THERE will be tears and laughter when many of us finally throw our arms around each other again from tomorrow.

But after a year in and out of lockdowns, how has this lack of contact affected us and what will it mean to be able to hug our extended family and our friends again?

Psychologists believe it will come as a huge release.

Dr Sandra Wheatley, a chartered member of the British Psychological Society, believes that hugging is vital to our overall health and that the lack of it can be extremely harmful.

She said: “Hugs are phenomenally important. They’re one of the most efficient ways for us to communicate our feelings to each other, whether we’re a child, a toddler, an elderly person – we all interpret them the same way. It’s something that goes across cultures.

“It’s the best way for someone to know that we care for them, that we’re on their side, that we want to look after them, that we’re happy for them to look after us too.

“That transmission of emotion is something we all really need.

“The irony of it is that one of the worst things about the whole Covid situation is, for so many people, that when they most needed a hug they’re not supposed to.

“So it was a double kick in the solar plexus.”

Wheatley wonders too if there might have been a way for us to have carried on hugging through the last year.

She said: “We’re all aware that cleanliness is a good thing and minimising contact stops the spread of these things but also it stops the spread of love and affection.

“I don’t really know whether hugging would have been something that would have transmitted diseases. I think that actually hugging among your good friends, in your bubble, I don’t think that can be a bad thing.

“You need to be a little bit cautious, you need to think about these things, but I do think they’re interbalanced and I welcome the fact that people are now going to be encouraged to hug those that they want to hug.”

Elderly and vulnerable people in particular have felt the lack of a hug acutely during the past year, with Wheatley saying: “For a lot of elderly people, verbalising emotion can be very difficult.

“It can be very difficult for them to find the words, because that’s not the way they’ve been brought up to be, but a hug is pretty much universally acceptable.

“And then, if somebody has had a stroke and they find it very difficult to remember, to speak, then that can be incredibly hard.

“But to be able to just lift your arm and place it on somebody else’s arm, the warmth that you transmit is sending those beautiful waves of emotion through that person.”

At both ends of the spectrum of life hugging is especially evident – and one of the most visual signs we are returning to normality will be when grandparents embrace new members of their family for the first time.

WHEATLEY said: “I know people who have grandsons and granddaughters born during lockdown but they still haven’t held them.

“And the fact that they’ll be able to hold their kith and kin again is just phenomenal. It almost makes your head spin with pleasure.”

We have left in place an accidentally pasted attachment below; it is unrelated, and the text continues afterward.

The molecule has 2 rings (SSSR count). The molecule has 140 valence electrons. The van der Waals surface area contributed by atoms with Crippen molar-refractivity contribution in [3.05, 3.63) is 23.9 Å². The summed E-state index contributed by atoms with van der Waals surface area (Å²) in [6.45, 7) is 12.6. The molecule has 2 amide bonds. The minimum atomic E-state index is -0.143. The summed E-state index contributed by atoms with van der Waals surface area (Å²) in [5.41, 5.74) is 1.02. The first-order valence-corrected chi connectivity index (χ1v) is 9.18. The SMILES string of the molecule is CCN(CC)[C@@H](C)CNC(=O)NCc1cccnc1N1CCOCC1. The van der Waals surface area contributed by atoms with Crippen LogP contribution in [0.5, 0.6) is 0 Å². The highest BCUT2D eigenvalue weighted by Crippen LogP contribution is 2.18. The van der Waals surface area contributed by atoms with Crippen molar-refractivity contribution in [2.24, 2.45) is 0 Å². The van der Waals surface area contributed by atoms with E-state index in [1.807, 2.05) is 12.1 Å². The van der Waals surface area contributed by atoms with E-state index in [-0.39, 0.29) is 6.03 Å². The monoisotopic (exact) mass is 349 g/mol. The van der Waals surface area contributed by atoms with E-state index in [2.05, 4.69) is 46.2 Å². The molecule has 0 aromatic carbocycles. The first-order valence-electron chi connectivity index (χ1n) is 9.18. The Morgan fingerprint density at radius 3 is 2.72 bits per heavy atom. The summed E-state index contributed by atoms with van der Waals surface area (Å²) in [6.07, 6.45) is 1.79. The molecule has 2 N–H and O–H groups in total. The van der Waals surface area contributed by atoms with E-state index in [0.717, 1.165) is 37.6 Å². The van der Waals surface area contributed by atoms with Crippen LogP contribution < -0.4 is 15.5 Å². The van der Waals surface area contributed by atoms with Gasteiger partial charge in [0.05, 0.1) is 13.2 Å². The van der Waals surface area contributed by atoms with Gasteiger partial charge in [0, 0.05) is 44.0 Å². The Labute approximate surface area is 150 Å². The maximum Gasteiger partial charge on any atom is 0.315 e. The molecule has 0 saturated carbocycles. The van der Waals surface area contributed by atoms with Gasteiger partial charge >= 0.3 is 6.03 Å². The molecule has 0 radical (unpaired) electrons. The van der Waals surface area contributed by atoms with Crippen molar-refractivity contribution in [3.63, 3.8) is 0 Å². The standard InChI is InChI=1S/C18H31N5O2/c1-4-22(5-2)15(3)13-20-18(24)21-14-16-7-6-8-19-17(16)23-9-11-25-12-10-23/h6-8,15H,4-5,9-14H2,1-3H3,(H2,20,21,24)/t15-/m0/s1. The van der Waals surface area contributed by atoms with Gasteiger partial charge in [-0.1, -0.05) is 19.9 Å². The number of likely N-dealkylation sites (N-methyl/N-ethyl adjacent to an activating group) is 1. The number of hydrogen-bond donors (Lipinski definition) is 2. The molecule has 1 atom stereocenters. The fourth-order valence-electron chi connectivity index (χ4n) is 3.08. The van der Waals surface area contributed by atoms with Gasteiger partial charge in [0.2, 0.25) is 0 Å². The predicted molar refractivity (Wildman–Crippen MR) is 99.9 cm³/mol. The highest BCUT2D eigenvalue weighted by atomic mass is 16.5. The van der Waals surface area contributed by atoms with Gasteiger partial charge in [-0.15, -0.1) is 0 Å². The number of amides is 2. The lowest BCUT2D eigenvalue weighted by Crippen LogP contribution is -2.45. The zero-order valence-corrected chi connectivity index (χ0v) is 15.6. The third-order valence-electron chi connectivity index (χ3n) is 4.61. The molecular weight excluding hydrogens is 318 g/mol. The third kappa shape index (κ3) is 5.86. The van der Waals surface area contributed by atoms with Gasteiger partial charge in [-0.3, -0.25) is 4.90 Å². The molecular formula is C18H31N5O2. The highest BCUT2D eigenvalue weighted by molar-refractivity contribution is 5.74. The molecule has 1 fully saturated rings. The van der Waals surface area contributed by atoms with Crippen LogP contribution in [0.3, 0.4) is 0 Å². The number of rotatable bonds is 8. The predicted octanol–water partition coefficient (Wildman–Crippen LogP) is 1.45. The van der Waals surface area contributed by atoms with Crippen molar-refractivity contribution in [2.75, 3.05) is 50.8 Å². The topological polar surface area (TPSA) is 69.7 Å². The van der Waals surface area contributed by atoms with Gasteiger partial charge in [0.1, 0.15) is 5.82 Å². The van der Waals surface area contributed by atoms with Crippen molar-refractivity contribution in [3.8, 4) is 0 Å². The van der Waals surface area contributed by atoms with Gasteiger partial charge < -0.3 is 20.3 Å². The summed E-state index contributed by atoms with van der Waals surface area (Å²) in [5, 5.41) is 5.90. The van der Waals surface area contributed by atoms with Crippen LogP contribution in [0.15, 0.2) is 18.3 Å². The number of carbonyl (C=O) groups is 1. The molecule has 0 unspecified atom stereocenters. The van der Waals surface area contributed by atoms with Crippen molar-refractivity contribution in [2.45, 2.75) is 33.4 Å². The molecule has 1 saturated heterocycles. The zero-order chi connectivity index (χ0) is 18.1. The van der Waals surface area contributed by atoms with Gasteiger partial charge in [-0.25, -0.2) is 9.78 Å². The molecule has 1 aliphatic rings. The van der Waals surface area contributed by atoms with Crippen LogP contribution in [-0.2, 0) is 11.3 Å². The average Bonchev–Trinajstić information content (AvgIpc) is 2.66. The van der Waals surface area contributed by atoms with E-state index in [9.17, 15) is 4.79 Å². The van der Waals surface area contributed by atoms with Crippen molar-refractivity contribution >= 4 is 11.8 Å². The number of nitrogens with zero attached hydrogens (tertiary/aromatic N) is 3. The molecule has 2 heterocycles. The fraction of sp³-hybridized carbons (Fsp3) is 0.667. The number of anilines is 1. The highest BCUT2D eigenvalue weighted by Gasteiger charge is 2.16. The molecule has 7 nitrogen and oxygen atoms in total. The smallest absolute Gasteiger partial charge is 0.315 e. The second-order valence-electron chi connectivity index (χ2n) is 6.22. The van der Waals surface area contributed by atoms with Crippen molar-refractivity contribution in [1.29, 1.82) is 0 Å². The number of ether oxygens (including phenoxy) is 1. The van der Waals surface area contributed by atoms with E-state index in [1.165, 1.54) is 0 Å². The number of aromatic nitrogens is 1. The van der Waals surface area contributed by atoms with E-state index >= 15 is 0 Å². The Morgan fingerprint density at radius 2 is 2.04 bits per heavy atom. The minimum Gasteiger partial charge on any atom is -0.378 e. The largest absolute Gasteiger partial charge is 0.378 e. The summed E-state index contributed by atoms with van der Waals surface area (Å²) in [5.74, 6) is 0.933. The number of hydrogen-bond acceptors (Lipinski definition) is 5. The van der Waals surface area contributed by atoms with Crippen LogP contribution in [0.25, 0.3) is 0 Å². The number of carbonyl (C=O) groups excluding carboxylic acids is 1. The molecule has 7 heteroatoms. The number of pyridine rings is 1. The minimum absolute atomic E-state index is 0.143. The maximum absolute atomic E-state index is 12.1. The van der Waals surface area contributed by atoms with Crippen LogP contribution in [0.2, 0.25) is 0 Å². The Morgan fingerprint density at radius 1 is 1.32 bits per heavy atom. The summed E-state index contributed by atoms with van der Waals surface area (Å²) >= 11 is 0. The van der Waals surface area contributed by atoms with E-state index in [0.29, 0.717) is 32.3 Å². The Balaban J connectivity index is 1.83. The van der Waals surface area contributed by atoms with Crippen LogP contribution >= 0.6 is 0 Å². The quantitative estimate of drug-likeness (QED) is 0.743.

Dr Audrey Tang, a chartered member of the British Psychological

Society chimes with her colleague when she says: “We produce oxytocin which is the bonding hormone which makes us feel better, builds trust and strengthens our sense of our relationships which is really important particularly at a time when we’ve been so isolated.

“It exploits something called neuroplasticity and what that is is that although our brain functions in a certain way, if we habitually practise certain habits we can actually change the way the brain functions.

“The more we practise gratitude, the more oxytocin we produce and the more those parts of our brain fire up. People who have more social

support, in other words people who tend to hug more, report things like feeling better about themselves, having a happier outlook on life.

“It has been shown that hugs lower blood pressure, and it’s been noted that people who have a strong support network, they tend to live longer as well. 100%, hugging is good for the general health of the nation, because research has shown that people who are happy will always cite social contact and social relationship as reasons.

“Being able to boost our mental health by a hug is just an added bonus to feeling well. If you can now engage in it again then yes it will totally boost your mental wellbeing.”

Family therapist Virginia Satir has even put a figure on how often we should hug a day and quantifies how much happiness we derive from each embrace.

SHE said: “We need four hugs a day for survival. We need eight hugs a day for maintenance. We need 12 hugs a day for growth.”

As we return to hugging each other, experts believe that that in itself may be a challenge as we have got out of the practice of hugging.

Advice from the corridors of power to be careful has us all wondering how far we should go with our hugs.

Scottish Finance Secretary Kate Forbes herself told a BBC Question Time Zoom audience that she favours the side hug.

Wheatley is hoping though that we don’t hold back when we finally embrace and while as a nation we may have a reputation for being reserved that that might change going forward.

She added: “People may decide to be more open, to be more huggable, to be a huggee and a hugger.

“So when somebody comes to you and goes to put their arm around you, instead of pulling away or feeling awkward, literally embrace that affection – although we’re not going to be walking up to strangers and dancing down the street kissing everybody.”